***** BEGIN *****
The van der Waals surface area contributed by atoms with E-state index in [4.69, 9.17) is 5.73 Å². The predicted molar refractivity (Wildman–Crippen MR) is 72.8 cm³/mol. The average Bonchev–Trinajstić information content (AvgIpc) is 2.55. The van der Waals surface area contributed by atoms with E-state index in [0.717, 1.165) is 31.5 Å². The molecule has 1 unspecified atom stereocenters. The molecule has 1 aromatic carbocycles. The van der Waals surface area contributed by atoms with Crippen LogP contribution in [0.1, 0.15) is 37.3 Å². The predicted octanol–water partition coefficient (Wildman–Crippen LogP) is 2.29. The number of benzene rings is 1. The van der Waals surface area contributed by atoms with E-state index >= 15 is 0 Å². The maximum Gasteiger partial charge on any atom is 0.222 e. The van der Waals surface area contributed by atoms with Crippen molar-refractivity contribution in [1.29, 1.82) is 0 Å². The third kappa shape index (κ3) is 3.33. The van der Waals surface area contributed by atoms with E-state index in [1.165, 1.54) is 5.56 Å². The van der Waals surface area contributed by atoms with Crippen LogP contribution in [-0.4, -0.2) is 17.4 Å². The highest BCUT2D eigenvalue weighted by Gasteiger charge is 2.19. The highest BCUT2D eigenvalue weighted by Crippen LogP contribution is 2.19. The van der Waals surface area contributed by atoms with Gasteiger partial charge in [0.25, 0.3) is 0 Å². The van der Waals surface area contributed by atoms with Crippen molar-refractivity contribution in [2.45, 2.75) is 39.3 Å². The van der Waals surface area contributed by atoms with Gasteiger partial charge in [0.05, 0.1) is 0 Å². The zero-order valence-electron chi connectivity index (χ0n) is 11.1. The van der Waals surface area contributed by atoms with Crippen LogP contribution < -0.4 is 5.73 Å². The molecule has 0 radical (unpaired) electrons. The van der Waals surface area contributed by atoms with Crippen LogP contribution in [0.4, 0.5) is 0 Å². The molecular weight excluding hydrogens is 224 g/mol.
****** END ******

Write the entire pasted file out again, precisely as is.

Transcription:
The van der Waals surface area contributed by atoms with E-state index in [4.69, 9.17) is 5.73 Å². The predicted molar refractivity (Wildman–Crippen MR) is 72.8 cm³/mol. The average Bonchev–Trinajstić information content (AvgIpc) is 2.55. The van der Waals surface area contributed by atoms with E-state index in [0.717, 1.165) is 31.5 Å². The molecule has 1 unspecified atom stereocenters. The molecule has 1 aromatic carbocycles. The van der Waals surface area contributed by atoms with Crippen LogP contribution in [0.1, 0.15) is 37.3 Å². The predicted octanol–water partition coefficient (Wildman–Crippen LogP) is 2.29. The number of benzene rings is 1. The van der Waals surface area contributed by atoms with E-state index >= 15 is 0 Å². The maximum Gasteiger partial charge on any atom is 0.222 e. The van der Waals surface area contributed by atoms with Crippen molar-refractivity contribution in [1.29, 1.82) is 0 Å². The third kappa shape index (κ3) is 3.33. The van der Waals surface area contributed by atoms with E-state index in [1.165, 1.54) is 5.56 Å². The van der Waals surface area contributed by atoms with Crippen LogP contribution in [-0.4, -0.2) is 17.4 Å². The highest BCUT2D eigenvalue weighted by Gasteiger charge is 2.19. The highest BCUT2D eigenvalue weighted by Crippen LogP contribution is 2.19. The van der Waals surface area contributed by atoms with Gasteiger partial charge in [0.25, 0.3) is 0 Å². The van der Waals surface area contributed by atoms with Crippen molar-refractivity contribution in [2.45, 2.75) is 39.3 Å². The van der Waals surface area contributed by atoms with Gasteiger partial charge in [0.05, 0.1) is 0 Å². The zero-order valence-electron chi connectivity index (χ0n) is 11.1. The van der Waals surface area contributed by atoms with Crippen LogP contribution < -0.4 is 5.73 Å². The molecule has 0 radical (unpaired) electrons. The van der Waals surface area contributed by atoms with Crippen LogP contribution in [0.4, 0.5) is 0 Å². The molecular weight excluding hydrogens is 224 g/mol.